Let's Eat

Forget mass market bars, our chocolate has legs

Firetree artisan chocolate is gourmet - and kosher


Chocolate has always been part of David Zulman’s life. As a child in Durban, South Africa, he played in the cocoa sacks at his grandfather’s company, Beacon Sweets & Chocolate.

It was the beginning of a lifelong love affair. Later, while studying for an economics degree at Cape Town University, he learned the business from the ground up.

The romance continued when he moved to the UK in 1986 and worked in mass market chocolate production, before returning to South Africa to run his grandfather’s business. After it was sold in 1998, he returned here to continue developing his expertise in chocolate manufacturing; in the mass market and latterly, growing cacao beans.

A few years ago, Zulman recognised a gap in the market. “I’d been growing cacao in the Philippines and realised there was substantial potential for high-end chocolate sourced from smaller plantations.”

In 2016, he held a brainstorming meeting in a North London pub with chocolatiers Martyn O’Dare and Aidan Bishop, which resulted in their co-founding Firetree. “We called it Firetree because when you look at a cocoa tree on a farm, and the sun is behind it, you see this tree full of pods, red, yellow, orange, green — it looks like it’s on fire.”

He explains that a big difference between the chocolate they set out to produce and mass market-produced bars, lies in the quality of the raw cacao. Around two-thirds of the world’s chocolate is made from cacao beans grown in West Africa, where, Zulman says, the land is over-farmed in many cases, and deforestation occurs.

Firetree sources its beans from islands which are all (apart from Madagascar) in the Pacific “ring of fire”— hundreds of volcanic islands running around the South Pacific. These have growing conditions known to produce the best quality beans in quantities too small for the larger chocolate brands, but perfect for an artisan producer.

“The flavours of [the mass market industry] beans are dumbed down to taste exactly the same. The quality of the beans we source from these islands allows us to develop different flavours in both the growing and processing of the chocolate.”

His company uses pods from just seven single estates, each offering a distinctive taste, which, like wine, can vary depending on the soil and even the weather in the year the cacao bean grew.

Zulman, a member of Hampstead Garden Suburb synagogue, wanted to be able to offer his bars to the kosher market, so they are all KLBD supervised.

“There’s a lot of expensive kosher chocolate on the market but not a lot of it is high quality”. He explains that his chocolate is a relatively simple product to hechsher as the bars contain just four ingredients — cacao beans, cocoa butter, unrefined cane sugar and sunflower lecithin. In Britain, he says, where we’re among the highest consumers of chocolate globally, there is an increasing appreciation of the super-premium market. “People are thinking more about where their food comes from, and if it’s full of artificial additives. And also, whether it’s being ethically farmed and if the farmers are being paid a justified amount.”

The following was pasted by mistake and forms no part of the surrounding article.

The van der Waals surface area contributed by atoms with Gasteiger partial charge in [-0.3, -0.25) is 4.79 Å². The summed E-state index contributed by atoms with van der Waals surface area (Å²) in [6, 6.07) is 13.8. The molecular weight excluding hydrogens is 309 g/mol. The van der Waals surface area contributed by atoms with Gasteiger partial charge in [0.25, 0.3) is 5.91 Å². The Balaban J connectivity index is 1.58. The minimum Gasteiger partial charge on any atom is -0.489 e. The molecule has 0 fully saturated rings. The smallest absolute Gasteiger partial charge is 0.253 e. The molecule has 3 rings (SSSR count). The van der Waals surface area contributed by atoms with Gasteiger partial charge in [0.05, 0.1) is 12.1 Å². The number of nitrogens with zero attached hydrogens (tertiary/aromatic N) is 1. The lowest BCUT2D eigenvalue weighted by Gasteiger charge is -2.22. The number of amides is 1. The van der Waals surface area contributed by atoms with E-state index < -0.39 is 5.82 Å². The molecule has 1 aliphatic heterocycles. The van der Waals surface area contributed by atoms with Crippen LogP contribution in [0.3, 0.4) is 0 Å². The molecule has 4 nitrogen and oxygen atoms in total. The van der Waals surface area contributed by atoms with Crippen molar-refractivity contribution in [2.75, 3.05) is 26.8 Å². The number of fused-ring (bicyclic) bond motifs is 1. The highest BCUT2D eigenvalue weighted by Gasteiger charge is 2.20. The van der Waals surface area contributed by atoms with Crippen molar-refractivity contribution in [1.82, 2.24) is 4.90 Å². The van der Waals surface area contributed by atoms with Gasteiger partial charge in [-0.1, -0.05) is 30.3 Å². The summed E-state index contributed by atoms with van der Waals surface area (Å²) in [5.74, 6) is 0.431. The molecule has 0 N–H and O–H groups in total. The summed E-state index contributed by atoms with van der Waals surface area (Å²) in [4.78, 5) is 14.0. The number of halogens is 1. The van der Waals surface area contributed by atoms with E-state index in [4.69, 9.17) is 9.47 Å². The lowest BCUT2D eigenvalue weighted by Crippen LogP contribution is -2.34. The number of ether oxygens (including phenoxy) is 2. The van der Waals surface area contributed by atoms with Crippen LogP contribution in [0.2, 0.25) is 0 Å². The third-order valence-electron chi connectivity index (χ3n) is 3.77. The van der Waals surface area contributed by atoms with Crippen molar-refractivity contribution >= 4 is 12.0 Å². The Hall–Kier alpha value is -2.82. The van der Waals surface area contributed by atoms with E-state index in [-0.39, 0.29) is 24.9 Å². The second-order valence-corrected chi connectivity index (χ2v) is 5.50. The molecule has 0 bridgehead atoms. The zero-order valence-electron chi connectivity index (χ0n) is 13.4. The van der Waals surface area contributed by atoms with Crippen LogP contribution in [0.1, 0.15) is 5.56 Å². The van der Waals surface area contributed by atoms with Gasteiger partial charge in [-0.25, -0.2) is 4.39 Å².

Firetree controls the process from bean to bar. The beans are scooped from the pod on the farm, fermented, then dried in the island sunshine, before being transported to the UK to be slow roasted in the factory in Peterborough. They also pay the farmers significantly more than market rate to harvest premium quality cacao. “By paying substantially more than the mass market we see that as trying to set the standard of ethical trading.”

Currently, they have seven bars, with cocoa content ranging from 69 per cent to a 100 per cent bar, made from beans grown in the Solomon Islands, Guadalcanal. The beans are roasted slowly, to drive out any bitterness, a necessary step as it contains no sugar. Zulman explains the absence of sugar means it cannot technically be referred to as chocolate, and despite sounding fairly hard core, this is Firetree’s best seller, possibly because it appeals to many diets, including diabetic and keto.

Building a brand and reputation in what he terms a “noisy marketplace” has been demanding, but their hard work is paying off. They now supply chocolate to Harrods, Artisan du Chocolat, and other top chocolatiers. And even in what has been a challenging year for retailers, Covid-19 has paved the way for growth in its online business, with slim packaging allowing for its range to be delivered through a letterbox.

They add no extra flavourings to their chocolate, as he says each bar provides its own “taste journey”. Tasting notes (like those given for wine or whisky) are provided at the back of each bar. The taste of the 73 per cent Philippines, Mindanao Island bar, for example, is said to include citrus, honey and caramel. “You first get the citrus, which morphs into caramel and then honey — it’s not just a one-off taste.”

On the site, buyers are told how best to experience all the flavours. “When you swirl wine or whisky in a glass you get long ‘legs’ on the glass, slightly marking the glass as it drains down. Our chocolate has long legs, as after you’ve swallowed it you still enjoy it.”

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